Just as Nasty Nets, a premiere Net Art 2.0 site, is in the process of winding down or metamorphosing into the next stage of The Alien [or not --ed.], comes artist and blogger Twhid with this post quoting language from an Israeli Net Art show. This could be a working definition of Net Art, or what we're now calling Net Art 1.0:
--the visualization of data
--open-code access and connectivity
--hacking and online voyeurism involving critiques of authorities and economic powers
--the creation of online behavioral codes and the negotiation of cyberspace from various perspectives
Much of this sounds dated and quaint when vast legions of creative people have found comfortable homes in Rupert Murdoch's MySpace. What is still relevant, using Nasty Nets and some of the other surf club blogs as examples?
I'll throw these out:
1. Camille Paloque-Berges owns "visualization of data" in a Web 2.o sense. She has an exquisite eye for scientific charts and online graphics and appropriates them for her various blogs (here's one, where I got the above image). But often stripped of context and presented as Dada, a la Francis Picabia's pointless machines. Or heightened (enlarged, cropped) to be contemplated for their pure aesthetics. Or interspersed with rank kitsch. The functionality of these confections is also occasionally considered so it's not pure nihilism.
2. Open code access. Everyone still supports this is in principal but as Alex Galloway has pointed out even the rhizomatic web has its protocols. And often people just accept proprietary systems (e.g., Windows) because it's the language of the workplace, where serious surfing, er, online research, gets done by many. Or use YouTube and MySpace because they are a way for creatives to talk--until the Man shuts you down.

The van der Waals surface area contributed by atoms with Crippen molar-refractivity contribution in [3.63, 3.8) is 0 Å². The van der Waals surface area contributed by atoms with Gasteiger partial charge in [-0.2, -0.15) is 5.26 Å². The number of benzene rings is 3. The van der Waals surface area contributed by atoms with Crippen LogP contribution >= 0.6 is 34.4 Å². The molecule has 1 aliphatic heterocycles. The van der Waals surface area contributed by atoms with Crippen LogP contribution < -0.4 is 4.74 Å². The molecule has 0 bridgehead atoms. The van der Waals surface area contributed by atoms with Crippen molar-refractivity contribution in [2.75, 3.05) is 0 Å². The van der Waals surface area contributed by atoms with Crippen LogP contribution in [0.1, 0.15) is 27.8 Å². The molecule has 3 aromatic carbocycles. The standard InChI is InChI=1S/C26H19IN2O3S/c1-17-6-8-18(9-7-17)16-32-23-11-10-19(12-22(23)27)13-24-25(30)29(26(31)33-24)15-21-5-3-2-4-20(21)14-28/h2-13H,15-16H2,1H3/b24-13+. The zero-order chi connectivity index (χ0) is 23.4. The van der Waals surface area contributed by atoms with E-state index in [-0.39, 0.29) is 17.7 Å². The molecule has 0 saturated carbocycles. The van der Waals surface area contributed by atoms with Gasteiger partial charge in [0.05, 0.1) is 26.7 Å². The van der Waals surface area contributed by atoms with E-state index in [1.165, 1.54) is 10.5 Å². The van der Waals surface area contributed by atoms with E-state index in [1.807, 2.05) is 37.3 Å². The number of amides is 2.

3. Hacking. See hacking vs defaults discussion on Guthrie Lonergan's and my blogs. Rhizome/NewMu should have consulted this in picking the "Unmonumental" show!
4. "Online voyeurism involving critiques of authorities and economic powers." This is grant-ese. We'd have to know what it means to grok it in a 2.0 sense. The best critiques of authorities lately have come from political blogs but that has nothing to do with Net Art.
5. "The creation of online behavioral codes and the negotiation of cyberspace from various perspectives." This is where Lonergan and the other surf bloggers shine. Chat room anomalies; confessionals on MySpace; recycled vernacular photography and video; interesting error messages on corporate sites. Somehow I don't think this is what the Israeli exhibition had in mind, but I could be wrong.
6. And then there's this texturemappingpalooza of Borna's--a weird, wonderful, sardonic use of browser space for computerphilic/phobic art, communicated via blog. Where does this fit in the dry scheme of Net Art 1.0? Nowhere, I'd say.